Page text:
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Director Richard Ayoade Holds Up A Dark Looking Glass In 'The Double'


The new film "The Double" is a comedy and a love story, but a very dark one. It's based off an 1846 Dostoyevsky novella. "The Double" focuses on a guy named Simon James. He is, by all accounts, rather nondescript - the kind of guy who fades, mostly intentionally, into the background. He stammers halfway through sentences, his boss can't remember his name and he can't seem to make any impression on the girl of his dreams. Then one day at work, things get worse when Simon James' boss makes an announcement.


WALLACE SHAWN: (As Mr. Papadopoulos) I'd like to introduce everyone to our newest coworker. A bright young man who I'm sure will be an asset. Everyone please welcome James Simon.

MARTIN: OK, so this guy, James Simon, this new employee, is a complete doppelganger of our protagonist Simon James - looks identical, where's the same clothes - except his personality. He is a charmer and everyone loves him. Richard Ayoade is the director of the new film "The Double." He's also a big name in the British comedy scene. He joins us from our studios in London. Thanks so much for being with us, Richard.

RICHARD AYOADE: Thanks for having me.

MARTIN: So what was it about this story, this is very dark tale, that appealed to you and make you think, yeah, this would be a great film?

AYOADE: There was something that we found very interesting, which was essentially this idea that you have someone who's so invisible and put-upon and unremarkable that when - in that scene that you played earlier - their exact replica shows up, no one else seems to think it's remarkable, no one notices that he has a double. And that seemed to me very funny.

MARTIN: It is the same actor who plays both of these roles and they obviously look exactly the same, and you clearly find this entertaining because there are a few different comedic approaches that you take to this.

AYOADE: Well, it's that everyone just proceeds as normal and the only person tormented by it is the main character. And that really, I think, is a great metaphor for everything in that your concerns are often not those of others. Your vanities are your own, and who else cares about your private demons?

MARTIN: The look of the film is very distinct - there's no daylight in the movie and the technology, the clothes, the costumes are all sort of first half of the 20th century but yet unplaceable at the same time. And I found myself even struggling with that. I can't place this movie in time and that was a challenge. What were you going for there?

AYOADE: The feel of the whole thing really is meant to be a little like your inner-nightmare and it felt appropriate for there to be no daylight. In dreams, you don't have that sense of naturalness and we really wanted this world to feel like it was something you couldn't escape from, something where you didn't go, well, you know, there are other job opportunities in the neighboring town, why doesn't he go there?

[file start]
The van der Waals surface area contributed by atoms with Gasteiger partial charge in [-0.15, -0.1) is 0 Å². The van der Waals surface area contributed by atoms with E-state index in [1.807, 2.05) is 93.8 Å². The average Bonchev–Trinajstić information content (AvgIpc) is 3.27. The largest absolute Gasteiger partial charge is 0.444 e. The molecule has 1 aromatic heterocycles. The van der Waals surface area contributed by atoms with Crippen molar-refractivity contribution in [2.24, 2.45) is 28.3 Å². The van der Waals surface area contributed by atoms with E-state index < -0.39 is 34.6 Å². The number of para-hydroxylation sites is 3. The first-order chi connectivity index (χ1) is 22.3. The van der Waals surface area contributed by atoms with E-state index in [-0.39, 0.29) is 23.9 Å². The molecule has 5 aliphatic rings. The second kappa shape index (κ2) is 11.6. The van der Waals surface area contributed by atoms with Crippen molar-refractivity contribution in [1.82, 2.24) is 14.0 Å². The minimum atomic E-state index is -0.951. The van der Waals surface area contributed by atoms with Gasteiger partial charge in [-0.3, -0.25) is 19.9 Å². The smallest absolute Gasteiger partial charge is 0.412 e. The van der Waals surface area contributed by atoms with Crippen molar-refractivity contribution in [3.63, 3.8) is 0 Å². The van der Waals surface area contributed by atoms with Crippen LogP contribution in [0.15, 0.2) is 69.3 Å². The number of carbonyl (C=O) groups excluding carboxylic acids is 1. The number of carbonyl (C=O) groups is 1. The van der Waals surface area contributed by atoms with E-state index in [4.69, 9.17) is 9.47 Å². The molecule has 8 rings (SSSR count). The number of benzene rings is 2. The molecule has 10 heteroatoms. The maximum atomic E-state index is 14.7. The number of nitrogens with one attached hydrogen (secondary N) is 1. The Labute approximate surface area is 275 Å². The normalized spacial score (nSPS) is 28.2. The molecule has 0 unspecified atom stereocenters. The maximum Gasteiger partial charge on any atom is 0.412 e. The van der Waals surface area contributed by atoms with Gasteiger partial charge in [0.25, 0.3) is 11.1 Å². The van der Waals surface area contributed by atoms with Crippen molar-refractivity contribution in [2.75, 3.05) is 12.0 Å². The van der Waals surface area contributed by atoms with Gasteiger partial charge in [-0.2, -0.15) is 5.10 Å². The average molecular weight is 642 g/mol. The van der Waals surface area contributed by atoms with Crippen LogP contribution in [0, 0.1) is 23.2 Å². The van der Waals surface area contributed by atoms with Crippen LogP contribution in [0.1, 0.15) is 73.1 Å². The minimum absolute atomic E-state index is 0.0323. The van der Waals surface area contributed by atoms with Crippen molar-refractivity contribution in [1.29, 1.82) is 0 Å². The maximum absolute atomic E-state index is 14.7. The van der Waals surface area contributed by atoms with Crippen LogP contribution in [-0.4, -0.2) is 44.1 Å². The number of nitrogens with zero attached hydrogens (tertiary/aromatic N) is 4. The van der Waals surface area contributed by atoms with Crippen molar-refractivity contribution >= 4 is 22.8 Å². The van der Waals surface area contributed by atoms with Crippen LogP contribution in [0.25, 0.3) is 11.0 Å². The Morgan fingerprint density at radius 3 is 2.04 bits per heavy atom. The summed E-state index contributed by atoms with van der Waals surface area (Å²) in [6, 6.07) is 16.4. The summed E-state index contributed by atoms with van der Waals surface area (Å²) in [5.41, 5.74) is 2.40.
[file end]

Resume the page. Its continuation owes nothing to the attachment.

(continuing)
MARTIN: (Laughing) At one point, getting back to these characters, Simon James eventually befriends his doppelganger James Simon. And there is this particular scene where he's talking about this young women that he has a big crush on and how he feels towards her. And we should mention, Simon James and his alter ego are both played by Jesse Eisenberg. Let's listen to this clip.



JESSE EISENBERG: (As Simon James) I have all these things that I want to say to her, like, how I can tell that she's a lonely person even if other people can't 'cause I know what it feels like to be lost and lonely and invisible. I've tried talking to her, but I don't know how to be myself. It's like I'm permanently outside myself, like you could push your hands straight through me if you wanted to.

MARTIN: This is this very raw emotional scene and then this guy, later in the movie, takes this information and uses it against him - without giving too much away - this is a bad guy.

AYOADE: The sense of the story is that the doppelganger does the thing that would be the worst thing that Simon could imagine. And there's no real logic to it, but you just have this sense of - I don't know - inevitability and it feels kind of psychologically right and also funny, hopefully.

MARTIN: You got a lot of notoriety in the U.K. for playing this really insecure computer nerd in a British hit TV show called "The IT Crowd." And your films often seem to be about someone who's been crippled by anxiety and self-doubt. And I wonder if that's something that you have had to grapple with personally.

AYOADE: I think everyone has some self-doubt, otherwise, you know, you're sociopath. But it's interesting to look at characters who have a problem and don't know what to do about it.

And I think it's become a feature of a somewhat dull films whereby really the character is always right, and it's merely the job of everyone else in the film to realize what a genius they are and how great they are and how actually attractive they are. And that their only real faults are kind of perhaps not being bold enough, for example. I don't know, it's just an interesting area - someone who doesn't quite know how to be themselves.

MARTIN: Richard Ayoade is the director of the new film "The Double." It is out now. He joined us from our studios in London. Thanks so much for talking with us, Richard.

AYOADE: Thanks very much.

MARTIN: You're listening to WEEKEND EDITION from NPR News. Transcript provided by NPR, Copyright NPR.